Connecticut’s largest teachers’ union is encouraging educators to wear black to class on Wednesday to raise awareness over the lack of COVID safety measures in schools as the Omicron variant has sent state positivity rates to record high levels.
The “Black Out” on January 12, is meant to “bring attention to the fact that our schools are not as safe as the should be,” the Connecticut Education Association wrote on their website. “There has been a failure to distribute the promised N95 masks and home test kits, extensive staff shortages, and the need for flexibility in allowing for short-term remote learning.”
The CEA points to their nine core principles to help schools stay safe, which include more aggressive COVID testing, cost-free access to COVID testing, in-home test kits, requiring students and staff to wear N95 masks, ensuring classes are not combined due to staff shortages and ensuring that teachers’ sick time is not affected during quarantine periods.
The CEA is also surveying its members regarding COVID safety at schools and in classrooms.
However, not all teachers are on board with the push for more regulations and mandates on in-person learning.
Aaron Hoffman, an Ellington High School history teacher, is instead encouraging Connecticut teachers to wear red on Wednesday in opposition to CEA’s Black Out campaign. The goal is to “sound the alarm for Connecticut children and their well-being,” Hoffman said, according to a press release.
“Every day, I see first-hand how my students are struggling,” Hoffman said. “They are disengaged, depressed and have excessive anxiety. With discussions around remote learning resurfacing, ongoing bullying and stigmatization around medical status and masks, and growing achievement gaps, I felt compelled to sound the alarms.”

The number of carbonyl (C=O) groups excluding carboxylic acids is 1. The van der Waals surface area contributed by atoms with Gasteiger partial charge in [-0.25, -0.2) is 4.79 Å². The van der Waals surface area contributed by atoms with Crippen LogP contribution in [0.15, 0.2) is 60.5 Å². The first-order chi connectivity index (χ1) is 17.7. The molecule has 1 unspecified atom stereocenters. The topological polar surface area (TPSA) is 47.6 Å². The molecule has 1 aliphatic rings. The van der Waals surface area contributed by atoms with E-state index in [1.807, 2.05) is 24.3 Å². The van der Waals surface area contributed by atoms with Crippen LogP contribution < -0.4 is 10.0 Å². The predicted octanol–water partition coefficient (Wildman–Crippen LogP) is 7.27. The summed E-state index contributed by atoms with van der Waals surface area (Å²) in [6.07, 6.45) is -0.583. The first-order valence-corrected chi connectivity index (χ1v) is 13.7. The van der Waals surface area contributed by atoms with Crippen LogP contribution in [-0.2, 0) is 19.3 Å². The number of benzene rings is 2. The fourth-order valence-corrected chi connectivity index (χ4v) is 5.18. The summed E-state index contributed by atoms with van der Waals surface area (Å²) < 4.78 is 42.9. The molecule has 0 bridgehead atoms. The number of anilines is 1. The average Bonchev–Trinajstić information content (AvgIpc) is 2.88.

Hoffman bases his concern on students’ mental well-being and test score declines, pointing out that there has been an increase in suicide attempts among adolescent girls since the start of the pandemic and a decrease in standardized math scores.
At-home test kits and N95 masks have been coming into the state following a rocky rollout of Gov. Ned Lamont’s plan to purchase and distribute 3 million at-home test kits and 6 million N95 masks, and Connecticut residents have been met with hours-long waits at distribution centers.
But Lamont’s administration has also set aside masks and testing kits specifically for schools to distribute to nearly 550,000 K-12 students and roughly 114,000 public and private school employees.
According to the governor’s office, 620,000 tests were delivered to Connecticut schools and an additional 50,000 tests delivered to early childcare providers.
Although the vast majority of Connecticut teachers are fully vaccinated – with vaccination rates topping 95 percent in some districts – the CEA is warning about breakthrough cases, particularly in light of the Omicron variant, which leaves schools short-staffed.
“While the vast majority of Connecticut’s teachers and public school staff (more than 93%) are vaccinated, they, like the rest of the general population, are experiencing breakthrough COVID infections,” CEA writes. “At this continue rate of spread a shortage of teachers, paras, bus drivers and other essential school staff is likely, which would lead to intermittent closings and cause additional problems for parents and communities.”
Waterbury public schools were forced to close on Monday due to staffing shortages.
Both the Lamont administration and President Joe Biden’s administration have said that schools should remain open for in-person learning following reports that many students fell behind during the initial COVID-19 lockdown and closure of schools in 2020.
The Omicron variant is more infectious than previous variants, causing rapid spikes in positivity rates, although early data indicates that it may not be as severe or deadly, particularly as more and more people are vaccinated and treatments are developed.
Hoffman cites findings by the University of Washington School of Medicine, which showed Omicron’s rapid spread, but also showed much lower hospitalization and death rates. Dr. Chris Murray, director of the Institute for Health Metrics and Evaluation at the University of Washington’s School of Medicine, told USA Today that the Omicron variant is more transmissible but less deadly than the flu.
Transmissibility and infection, however, remain on-going concerns for schools, teachers, businesses, the government and the public in general as it leads to absences, apprehension and illness.
However, severe illness in children from the Omicron variant remains very low. Centers for Disease Control Director Dr. Rochelle Walensky said, “We have not yet seen a signal that there is any increased severity,” in children under 5 who are not eligible for the vaccine, according to Reuters.
“Current data indicate that COVID-19 policies in schools could be harming children more than the virus is,” Hoffman’s press release states.